Wednesday, May 5, 2010

7 Ways To Manage Your Stress (By Amy Weschler, from The Mind-Beauty Connection)

You’re working long, long hours to get your career in high gear, then blowing off steam late at night, trying to meet people at smoky after-hours clubs or late-night bars. What with proving yourself on the job, struggling to get a romantic relationship going, and losing sleep over both, you’re ripe for burnout. And maybe breakouts, too—a nonstop lifestyle can suddenly produce a bumper crop of pimples. Some suggestions follow.

Wean yourself from work
How do you do this? By setting up boundaries and sticking to them, just as you keep to brushing your teeth and hair every day. Choose a time each day after which you will not do any more work. Make sure you give yourself at least one day over the weekend to goof off (no work!), whether it’s by yourself or with family.

Blow out the flame
If you’re truly burning the candle at both ends, you need to stop and evaluate why. Are you working 16-hour days? Or are you staying out late with friends to cut loose and enjoy the fruits of your labor?

If it’s wall-to-wall work, you’ve got to take charge. It might mean a long talk with your boss or, if things are really out of hand, even switching jobs. Or it might mean you need to just stop being such a workaholic and do less.

On the flip side is our yearning to take a break by doing something exhausting. In the case of a lot of end-to-end candle burners, we party hard, drink, smoke, and stay out way past our bedtime. My advice here isn’t not to have fun. On the contrary! But when you need a break, take a break. Six hours at "Club All Night Long" probably isn’t it, no matter how cute the suits at the bar are.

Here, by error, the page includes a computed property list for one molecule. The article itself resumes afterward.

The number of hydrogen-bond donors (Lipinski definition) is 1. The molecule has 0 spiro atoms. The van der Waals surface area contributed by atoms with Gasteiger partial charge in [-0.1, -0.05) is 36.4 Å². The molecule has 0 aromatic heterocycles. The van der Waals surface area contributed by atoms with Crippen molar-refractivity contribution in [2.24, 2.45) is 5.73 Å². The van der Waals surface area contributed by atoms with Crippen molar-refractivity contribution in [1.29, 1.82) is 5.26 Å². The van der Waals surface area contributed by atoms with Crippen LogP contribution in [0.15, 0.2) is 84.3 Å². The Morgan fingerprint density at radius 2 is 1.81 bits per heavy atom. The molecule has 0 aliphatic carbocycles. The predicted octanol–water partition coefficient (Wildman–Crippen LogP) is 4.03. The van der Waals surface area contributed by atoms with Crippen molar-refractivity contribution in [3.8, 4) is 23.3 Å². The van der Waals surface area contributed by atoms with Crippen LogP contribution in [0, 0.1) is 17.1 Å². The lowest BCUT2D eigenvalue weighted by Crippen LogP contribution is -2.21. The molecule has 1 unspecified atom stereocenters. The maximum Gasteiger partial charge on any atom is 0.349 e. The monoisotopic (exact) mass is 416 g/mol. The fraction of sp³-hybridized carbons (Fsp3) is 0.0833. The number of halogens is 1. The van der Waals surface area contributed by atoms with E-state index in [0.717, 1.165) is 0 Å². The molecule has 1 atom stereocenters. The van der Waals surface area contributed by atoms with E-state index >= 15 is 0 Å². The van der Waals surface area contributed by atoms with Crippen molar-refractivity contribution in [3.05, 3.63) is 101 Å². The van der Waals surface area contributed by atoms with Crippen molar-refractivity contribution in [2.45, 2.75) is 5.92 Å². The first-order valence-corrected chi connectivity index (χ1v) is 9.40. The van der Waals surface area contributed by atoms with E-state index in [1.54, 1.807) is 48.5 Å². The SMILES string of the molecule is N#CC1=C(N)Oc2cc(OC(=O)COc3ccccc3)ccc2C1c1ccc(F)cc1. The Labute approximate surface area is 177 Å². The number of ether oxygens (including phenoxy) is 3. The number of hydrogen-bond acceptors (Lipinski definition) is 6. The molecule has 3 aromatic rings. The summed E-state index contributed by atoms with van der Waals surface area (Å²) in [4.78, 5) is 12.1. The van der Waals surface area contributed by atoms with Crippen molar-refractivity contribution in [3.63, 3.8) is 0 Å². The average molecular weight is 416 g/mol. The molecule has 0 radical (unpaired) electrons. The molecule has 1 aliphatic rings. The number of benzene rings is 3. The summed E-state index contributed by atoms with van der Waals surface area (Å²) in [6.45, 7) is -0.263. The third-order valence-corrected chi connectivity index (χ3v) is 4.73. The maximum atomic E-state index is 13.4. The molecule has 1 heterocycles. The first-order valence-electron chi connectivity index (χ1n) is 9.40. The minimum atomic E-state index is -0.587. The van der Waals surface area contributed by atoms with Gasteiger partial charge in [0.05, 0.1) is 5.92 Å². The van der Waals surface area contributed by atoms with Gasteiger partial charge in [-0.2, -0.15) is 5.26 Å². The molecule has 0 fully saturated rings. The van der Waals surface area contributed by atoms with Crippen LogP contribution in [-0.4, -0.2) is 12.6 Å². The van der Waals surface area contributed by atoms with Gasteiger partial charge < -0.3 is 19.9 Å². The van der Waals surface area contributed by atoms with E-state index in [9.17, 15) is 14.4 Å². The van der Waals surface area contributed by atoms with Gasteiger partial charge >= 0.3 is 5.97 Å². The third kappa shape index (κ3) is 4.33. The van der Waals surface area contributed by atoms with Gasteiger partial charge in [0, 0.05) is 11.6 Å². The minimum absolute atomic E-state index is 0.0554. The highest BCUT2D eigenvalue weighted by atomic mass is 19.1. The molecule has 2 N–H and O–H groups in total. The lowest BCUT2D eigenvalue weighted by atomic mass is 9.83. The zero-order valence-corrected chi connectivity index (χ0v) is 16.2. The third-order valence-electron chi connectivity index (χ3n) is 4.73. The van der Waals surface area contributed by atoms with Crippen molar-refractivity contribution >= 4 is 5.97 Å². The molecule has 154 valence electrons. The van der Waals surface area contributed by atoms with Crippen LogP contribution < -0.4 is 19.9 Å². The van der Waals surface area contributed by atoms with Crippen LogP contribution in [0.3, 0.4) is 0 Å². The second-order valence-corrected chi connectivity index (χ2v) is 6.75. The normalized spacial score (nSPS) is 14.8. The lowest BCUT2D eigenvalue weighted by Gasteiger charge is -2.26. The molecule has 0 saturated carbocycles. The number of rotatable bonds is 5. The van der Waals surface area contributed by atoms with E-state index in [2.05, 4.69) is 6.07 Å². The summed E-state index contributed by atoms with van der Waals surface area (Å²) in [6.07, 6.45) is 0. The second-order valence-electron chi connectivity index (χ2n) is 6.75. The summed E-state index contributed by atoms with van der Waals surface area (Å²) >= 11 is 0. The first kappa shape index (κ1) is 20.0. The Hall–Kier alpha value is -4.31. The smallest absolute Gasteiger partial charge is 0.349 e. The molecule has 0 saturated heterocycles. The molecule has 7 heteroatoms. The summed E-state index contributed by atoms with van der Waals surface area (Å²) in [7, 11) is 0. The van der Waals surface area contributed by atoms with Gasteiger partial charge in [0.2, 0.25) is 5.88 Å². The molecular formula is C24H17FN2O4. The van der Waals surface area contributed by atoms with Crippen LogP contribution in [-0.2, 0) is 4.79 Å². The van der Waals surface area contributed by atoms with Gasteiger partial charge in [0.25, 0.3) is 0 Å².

Get a dose of morning light
Our body clocks don’t exactly match the day’s 24-hour-day clock, which makes us want to sleep 12 minutes longer every day and stay up later every night. You probably don’t sleep later but do stay up later … no wonder you’re wiped. What helps? Getting out of bed at the same time every morning and sitting in a sunny spot for breakfast, or exercising outdoors, or just turning on lots of lights. A dose of brightness in the morning helps synch up your internal clock with the 24-hour day. Which also helps you get on a regular, saner schedule.

Turn off the cell phone and PDA
More and more we’re growing into a culture addicted to our BlackBerries (there’s a reason they were instantly nicknamed CrackBerries). The flickering, hypnotic light from their tiny screens will arouse your brain and cut into your sleep time. Put away your electronics at least an hour before you hit the hay, if not earlier. Otherwise, you’ll never get a truly restful night’s sleep. (True confessions: I know about this—I’ve been there!)

Tell yourself how well you’re doing
Even if it feels silly, give yourself a morning pep talk while you’re in front of the mirror. Say a few positive affirmations, such as “I’m going to have a fabulous day; I’m beautiful and healthy, and it’s up to me to make great things happen; I’m grateful for this life and I’m doing terrific.” Note how well you’re coping with whatever pressure you’re under. Even if you don’t quite believe yourself, it’s still effective. Research has shown that over time, a daily rah-rah builds resilience, which can fortify you against stress.

Prep yourself
Take stock of your coming day. Note the pitfalls: the two-hour parent-teacher night that tends to last three; the regular Thursday staff meeting; the 85 unanswered e-mails that could consume the entire morning. Every day has its molehills, but if you’re prepared and limit the time you give them, they won’t turn into mountains.

Book a massage
Massage strokes relax your muscles and your psyche because being touched releases oxytocin; remember, that’s the bonding hormone that makes you feel warm and fuzzy all over. It’s the internal reason massages are so calming and soothing. The external one, of course, is how they unknot those tense, clenched muscles in your neck.

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